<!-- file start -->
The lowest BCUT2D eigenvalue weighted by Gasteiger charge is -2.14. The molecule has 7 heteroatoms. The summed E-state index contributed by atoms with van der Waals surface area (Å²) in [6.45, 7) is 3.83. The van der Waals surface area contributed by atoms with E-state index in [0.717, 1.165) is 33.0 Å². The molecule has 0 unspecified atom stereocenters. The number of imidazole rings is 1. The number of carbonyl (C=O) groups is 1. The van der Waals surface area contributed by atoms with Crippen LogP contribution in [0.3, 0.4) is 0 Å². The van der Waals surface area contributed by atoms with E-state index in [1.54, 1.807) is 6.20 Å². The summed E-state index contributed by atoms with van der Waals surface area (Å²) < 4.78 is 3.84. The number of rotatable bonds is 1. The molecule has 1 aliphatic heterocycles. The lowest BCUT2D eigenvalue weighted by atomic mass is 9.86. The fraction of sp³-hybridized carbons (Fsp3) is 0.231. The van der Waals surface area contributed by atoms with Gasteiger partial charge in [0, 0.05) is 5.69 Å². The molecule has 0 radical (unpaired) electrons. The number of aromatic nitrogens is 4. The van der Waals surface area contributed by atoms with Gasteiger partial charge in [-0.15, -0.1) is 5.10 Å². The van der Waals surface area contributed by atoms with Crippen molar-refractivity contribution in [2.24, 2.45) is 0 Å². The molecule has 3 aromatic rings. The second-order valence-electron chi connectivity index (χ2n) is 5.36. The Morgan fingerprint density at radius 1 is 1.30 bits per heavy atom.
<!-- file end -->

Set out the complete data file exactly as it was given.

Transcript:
The lowest BCUT2D eigenvalue weighted by Gasteiger charge is -2.14. The molecule has 7 heteroatoms. The summed E-state index contributed by atoms with van der Waals surface area (Å²) in [6.45, 7) is 3.83. The van der Waals surface area contributed by atoms with E-state index in [0.717, 1.165) is 33.0 Å². The molecule has 0 unspecified atom stereocenters. The number of imidazole rings is 1. The number of carbonyl (C=O) groups is 1. The van der Waals surface area contributed by atoms with Crippen LogP contribution in [0.3, 0.4) is 0 Å². The van der Waals surface area contributed by atoms with E-state index in [1.54, 1.807) is 6.20 Å². The summed E-state index contributed by atoms with van der Waals surface area (Å²) < 4.78 is 3.84. The number of rotatable bonds is 1. The molecule has 1 aliphatic heterocycles. The lowest BCUT2D eigenvalue weighted by atomic mass is 9.86. The fraction of sp³-hybridized carbons (Fsp3) is 0.231. The van der Waals surface area contributed by atoms with Gasteiger partial charge in [0, 0.05) is 5.69 Å². The molecule has 0 radical (unpaired) electrons. The number of aromatic nitrogens is 4. The van der Waals surface area contributed by atoms with Gasteiger partial charge in [-0.15, -0.1) is 5.10 Å². The van der Waals surface area contributed by atoms with Crippen molar-refractivity contribution in [2.24, 2.45) is 0 Å². The molecule has 3 aromatic rings. The second-order valence-electron chi connectivity index (χ2n) is 5.36. The Morgan fingerprint density at radius 1 is 1.30 bits per heavy atom.